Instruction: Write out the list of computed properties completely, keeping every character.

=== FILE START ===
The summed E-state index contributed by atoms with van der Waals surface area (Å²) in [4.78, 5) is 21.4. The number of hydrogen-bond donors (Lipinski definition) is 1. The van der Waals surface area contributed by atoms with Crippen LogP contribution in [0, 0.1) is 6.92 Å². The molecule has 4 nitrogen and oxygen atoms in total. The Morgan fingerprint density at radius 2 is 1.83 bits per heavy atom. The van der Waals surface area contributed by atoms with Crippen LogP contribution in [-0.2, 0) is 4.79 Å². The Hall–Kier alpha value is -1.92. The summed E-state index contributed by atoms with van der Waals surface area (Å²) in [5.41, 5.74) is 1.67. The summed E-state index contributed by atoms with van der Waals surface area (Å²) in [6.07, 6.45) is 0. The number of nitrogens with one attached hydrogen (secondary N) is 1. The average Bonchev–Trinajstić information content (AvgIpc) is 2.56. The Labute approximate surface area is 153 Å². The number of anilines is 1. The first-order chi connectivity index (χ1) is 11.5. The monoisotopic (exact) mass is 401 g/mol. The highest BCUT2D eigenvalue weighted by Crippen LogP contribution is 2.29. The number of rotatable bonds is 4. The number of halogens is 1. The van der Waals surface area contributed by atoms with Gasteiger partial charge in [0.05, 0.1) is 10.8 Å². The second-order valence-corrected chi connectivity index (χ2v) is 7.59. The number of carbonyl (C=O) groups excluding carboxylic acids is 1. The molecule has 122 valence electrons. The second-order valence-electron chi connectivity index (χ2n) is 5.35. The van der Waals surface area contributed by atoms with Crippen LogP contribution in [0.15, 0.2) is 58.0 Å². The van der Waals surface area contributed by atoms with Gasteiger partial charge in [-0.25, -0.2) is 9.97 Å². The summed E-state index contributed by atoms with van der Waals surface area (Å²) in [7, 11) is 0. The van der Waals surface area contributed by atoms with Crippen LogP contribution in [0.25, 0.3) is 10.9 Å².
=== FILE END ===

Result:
The summed E-state index contributed by atoms with van der Waals surface area (Å²) in [4.78, 5) is 21.4. The number of hydrogen-bond donors (Lipinski definition) is 1. The van der Waals surface area contributed by atoms with Crippen LogP contribution in [0, 0.1) is 6.92 Å². The molecule has 4 nitrogen and oxygen atoms in total. The Morgan fingerprint density at radius 2 is 1.83 bits per heavy atom. The van der Waals surface area contributed by atoms with Crippen LogP contribution in [-0.2, 0) is 4.79 Å². The Hall–Kier alpha value is -1.92. The summed E-state index contributed by atoms with van der Waals surface area (Å²) in [5.41, 5.74) is 1.67. The summed E-state index contributed by atoms with van der Waals surface area (Å²) in [6.07, 6.45) is 0. The number of nitrogens with one attached hydrogen (secondary N) is 1. The average Bonchev–Trinajstić information content (AvgIpc) is 2.56. The Labute approximate surface area is 153 Å². The number of anilines is 1. The first-order chi connectivity index (χ1) is 11.5. The monoisotopic (exact) mass is 401 g/mol. The highest BCUT2D eigenvalue weighted by Crippen LogP contribution is 2.29. The number of rotatable bonds is 4. The number of halogens is 1. The van der Waals surface area contributed by atoms with Gasteiger partial charge in [0.05, 0.1) is 10.8 Å². The second-order valence-corrected chi connectivity index (χ2v) is 7.59. The number of carbonyl (C=O) groups excluding carboxylic acids is 1. The molecule has 122 valence electrons. The second-order valence-electron chi connectivity index (χ2n) is 5.35. The van der Waals surface area contributed by atoms with Crippen LogP contribution in [0.15, 0.2) is 58.0 Å². The van der Waals surface area contributed by atoms with Gasteiger partial charge in [-0.25, -0.2) is 9.97 Å². The summed E-state index contributed by atoms with van der Waals surface area (Å²) in [7, 11) is 0. The van der Waals surface area contributed by atoms with Crippen LogP contribution in [0.25, 0.3) is 10.9 Å².